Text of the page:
For the Swedish guided missile BOLIDE, see RBS 70
A very bright meteor of an apparent magnitude of −14 or brighter (known as a bolide in astronomy)
A bolide is an extremely bright meteor that often explodes in the atmosphere. In astronomy, it refers to a fireball approximately as bright as the full moon, and it is generally considered a synonym of a fireball. In geology a bolide is a very large impactor.
One definition describes a bolide as a fireball reaching an apparent magnitude of −14 or brighter, which is brighter than the full moon. Another definition describes a bolide as any generic large crater-forming impacting body whose composition (for example, whether it is a rocky or metallic asteroid, or an icy comet) is unknown.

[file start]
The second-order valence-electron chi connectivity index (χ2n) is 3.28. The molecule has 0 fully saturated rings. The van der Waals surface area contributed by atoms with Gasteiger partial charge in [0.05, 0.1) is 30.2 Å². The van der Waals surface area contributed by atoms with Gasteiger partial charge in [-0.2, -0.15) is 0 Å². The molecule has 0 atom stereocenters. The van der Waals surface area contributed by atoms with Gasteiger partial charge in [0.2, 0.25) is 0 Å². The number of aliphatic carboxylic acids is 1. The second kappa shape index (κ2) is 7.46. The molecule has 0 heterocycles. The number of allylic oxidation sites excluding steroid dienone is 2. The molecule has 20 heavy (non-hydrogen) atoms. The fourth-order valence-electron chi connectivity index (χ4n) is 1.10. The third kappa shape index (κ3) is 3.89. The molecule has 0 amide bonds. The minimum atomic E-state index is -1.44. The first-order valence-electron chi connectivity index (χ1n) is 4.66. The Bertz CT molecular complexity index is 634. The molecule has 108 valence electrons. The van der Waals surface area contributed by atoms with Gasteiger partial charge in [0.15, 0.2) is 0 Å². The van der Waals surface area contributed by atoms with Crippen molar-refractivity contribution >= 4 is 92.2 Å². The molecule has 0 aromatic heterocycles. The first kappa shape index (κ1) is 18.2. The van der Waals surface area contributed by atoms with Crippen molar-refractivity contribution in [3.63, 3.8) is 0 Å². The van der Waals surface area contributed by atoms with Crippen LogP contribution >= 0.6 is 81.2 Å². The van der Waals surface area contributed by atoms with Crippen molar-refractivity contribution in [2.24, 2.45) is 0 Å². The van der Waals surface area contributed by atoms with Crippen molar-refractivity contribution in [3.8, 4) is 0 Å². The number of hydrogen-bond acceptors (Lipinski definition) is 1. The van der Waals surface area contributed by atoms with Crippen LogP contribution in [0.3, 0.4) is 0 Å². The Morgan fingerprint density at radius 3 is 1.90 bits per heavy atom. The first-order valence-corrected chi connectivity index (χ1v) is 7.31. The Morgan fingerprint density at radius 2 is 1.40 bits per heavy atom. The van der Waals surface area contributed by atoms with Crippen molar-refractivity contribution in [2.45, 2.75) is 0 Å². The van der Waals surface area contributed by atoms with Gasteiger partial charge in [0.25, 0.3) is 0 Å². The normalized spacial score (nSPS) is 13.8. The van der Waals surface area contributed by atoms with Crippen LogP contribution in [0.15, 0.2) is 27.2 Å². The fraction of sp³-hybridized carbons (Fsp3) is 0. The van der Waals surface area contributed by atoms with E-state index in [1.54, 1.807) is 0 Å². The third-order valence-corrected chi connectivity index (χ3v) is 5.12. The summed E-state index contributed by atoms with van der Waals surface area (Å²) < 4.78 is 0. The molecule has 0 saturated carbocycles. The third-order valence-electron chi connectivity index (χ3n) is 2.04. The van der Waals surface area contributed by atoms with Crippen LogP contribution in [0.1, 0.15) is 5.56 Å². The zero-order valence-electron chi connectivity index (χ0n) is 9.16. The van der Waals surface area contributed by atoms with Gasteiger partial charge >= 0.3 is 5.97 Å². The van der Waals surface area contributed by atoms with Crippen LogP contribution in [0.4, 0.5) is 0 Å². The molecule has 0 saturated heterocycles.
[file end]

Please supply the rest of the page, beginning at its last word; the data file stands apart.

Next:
The word bolide comes from Greek βολίς bolis, which means missile.
The IAU has no official definition of bolide, and generally considers the term synonymous with "fireball". However, the term generally applies to fireballs reaching an apparent magnitude −14 or brighter. Astronomers tend to use bolide to identify an exceptionally bright fireball, particularly one that explodes (sometimes called a detonating fireball). It may also be used to mean a fireball that is audible.
Geologists use the term bolide more often than astronomers do; in geology it indicates a very large impactor. For example, the Woods Hole Coastal and Marine Science Center of the USGS uses bolide as a generic term that describes any large crater-forming impacting body of which its composition (for example, whether it is a rocky or metallic asteroid, or an icy comet) is unknown.
If the apparent magnitude of a bolide reaches −17 or brighter, it is known as a superbolide. Recent examples of a superbolide are the Sutter's Mill meteorite and the Chelyabinsk meteor.